In February 2016, I sat in the lobby of the Kilmurry Lodge Hotel, Limerick. I was waiting for my boss to arrive. For three months I had agonised about my next steps career-wise. When you are thirty two and you call football your full-time job you know you are blessed. When you work with people who come from your home place, Limerick, a town who loves it sport and a people who love their people. When your uniform hails the crest of your national association. Your game, your country, your home, your people. The prospect of change terrified me.

 

He arrived we talked openly and honestly, he listened and he said everything he could say within his boundaries.  My exit strategy from a job that was essentially my world for the last eight plus years had been hatched and in June I said my goodbye's.  On another date we will examine from my view within the organisation, where I feel progress has been made within the association and naturally where more progress is needed. However, todays story is about a Journey. In July I headed to Boston where a two month football specific road trip had been planned.

 

My mission statement was to: 1. Learn from experienced coaches 2. Tap into the football culture and environment 3. Figure out if this was to be my new home or if I was going to take what I learned home to Ireland. 4. Try not to act in a way that makes future American presidents want to build a roof over Ireland!

 

Boston was beautiful, I spent a few days being a tourist doing geeky history student things like going on the 'freedom trail walk'. A guided tour through the city where an actor playing a figure from the american revolution takes you to the landmarks about the city, and through anecdotes paints a picture of what it was like to live in Boston in the late 1700s. I loved it and I loved the city too. Some of the locals were in fact a bit too friendly though, a complaint I would not make if the friendly local in question had been a little more Mary a little less John! But that is certainly a story for another blog and perhaps on another website, Lets just say there was some lost in translation moments early on. From Boston I turned off the tourist switch and headed to Plymouth, Massachusetts. My destination was determined by the desire to see a coach I had worked with in 2007 in action. Rob Jones a former young professional at Crewe Alexandra who had his career cut short through injury. Rob is a coach who loves to work on the technical side of the game. Touch, passing, movement you can see the Dario Gradi influence, technique above all else. One of the most impressive things about Rob when you watch him coach is he gets that blend right, the blend of being challenging yet supportive and affirmative. Something yours truly struggles with at times. Keep an eye on the website session plan section for a Rob Jones inspired session on protecting the ball in tight areas coming soon.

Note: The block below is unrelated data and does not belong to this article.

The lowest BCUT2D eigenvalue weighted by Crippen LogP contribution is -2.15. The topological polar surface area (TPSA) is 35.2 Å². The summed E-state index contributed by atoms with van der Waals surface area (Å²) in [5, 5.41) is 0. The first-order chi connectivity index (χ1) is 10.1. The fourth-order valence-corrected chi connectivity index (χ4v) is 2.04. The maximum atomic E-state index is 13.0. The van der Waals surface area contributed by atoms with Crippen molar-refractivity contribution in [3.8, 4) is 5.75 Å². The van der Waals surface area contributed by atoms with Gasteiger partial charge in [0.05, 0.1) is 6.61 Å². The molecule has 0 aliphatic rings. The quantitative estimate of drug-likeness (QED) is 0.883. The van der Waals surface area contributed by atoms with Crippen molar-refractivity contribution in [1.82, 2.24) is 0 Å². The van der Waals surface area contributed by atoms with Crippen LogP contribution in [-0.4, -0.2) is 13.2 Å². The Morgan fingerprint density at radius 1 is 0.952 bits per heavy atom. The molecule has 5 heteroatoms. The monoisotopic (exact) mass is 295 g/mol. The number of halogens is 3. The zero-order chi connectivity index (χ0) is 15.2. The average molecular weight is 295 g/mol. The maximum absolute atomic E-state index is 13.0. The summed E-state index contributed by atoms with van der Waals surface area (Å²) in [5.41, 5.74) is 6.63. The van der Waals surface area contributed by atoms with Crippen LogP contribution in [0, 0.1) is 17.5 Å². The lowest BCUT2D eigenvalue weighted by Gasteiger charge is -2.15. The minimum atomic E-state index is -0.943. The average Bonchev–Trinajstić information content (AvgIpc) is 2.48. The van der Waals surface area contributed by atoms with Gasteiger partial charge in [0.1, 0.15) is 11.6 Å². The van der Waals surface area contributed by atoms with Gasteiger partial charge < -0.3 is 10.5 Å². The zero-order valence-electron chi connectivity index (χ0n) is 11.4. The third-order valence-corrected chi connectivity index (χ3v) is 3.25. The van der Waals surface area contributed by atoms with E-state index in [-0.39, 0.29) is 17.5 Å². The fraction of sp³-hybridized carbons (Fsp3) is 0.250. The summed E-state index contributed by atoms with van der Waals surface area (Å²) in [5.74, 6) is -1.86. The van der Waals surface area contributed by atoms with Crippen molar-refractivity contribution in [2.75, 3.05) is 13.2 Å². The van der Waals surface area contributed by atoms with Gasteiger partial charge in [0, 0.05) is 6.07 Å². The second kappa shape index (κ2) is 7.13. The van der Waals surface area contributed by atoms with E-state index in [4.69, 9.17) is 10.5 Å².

(Red Bull Arena)

Leaving the land of the patriots I ventured down the Atlantic coast to New York City. ESPN's JJ Devaney was my host, an old college friend. JJ's wonderful podcast 'Caught offside' will be featured on this website for all you fans who love to listen to a mixture of articulate well researched views on football mixed with unapologetic fandom. Football destination number one was Harrison, New Jersey and the Derby, NY Red Bulls V NYCFC. The stadium, Red Bull Arena was purpose built for soccer, the atmosphere was on a par with the energy created at many an english championship ground I have visited over the years. I say this alluding to the fact that the ground was neither full nor empty. The chants were intermittent and mixed in quality. Sometimes you laughed at the banter back and forth between one of footballs newest rivals. And sometimes you prayed to the football gods that certain chants would never find voice again. The game itself was played largely on the deck, both teams tried to play when possible. Something I noted on the day was both teams capacity, but NYCFC in particular, to play across the back. This is by no means a compliment. NYCFC managed by Patrick Vieira the former Arsenal Captain and world cup and european champion with France. Time after time an NYCFC team that had the technical mastery and world-class experience of Iraola, Pirlo and Lampard in midfield would repeat a pattern that went like this: Right sided Centre Back plays to Right Back, Right Back plays back to Centre Back, the two Centre Backs pass and receive before the ball finds itself to the left back who in terms of opponents around him is exactly in the same scenario as his right back was moments earlier! For me I like to see teams that try to play and you could argue that NYCFC tried to play more than Red Bulls did, you could, but I won't. Vieira's charges for my view passed for the sake of passing far too often, this is an accusation thrown at Pep Guardiola from certain some quarters. However, if you watch Pep's sides they play out from the keeper with patience but never miss an opportunity to break opponents lines, either by a penetrating pass or running with the ball. If you have the technical midfield trio mentioned above I can see why you would play out from the back but your centre backs must be instructed to avoid early passes to the full backs as this invites well organised defences to trap you on one side of the pitch.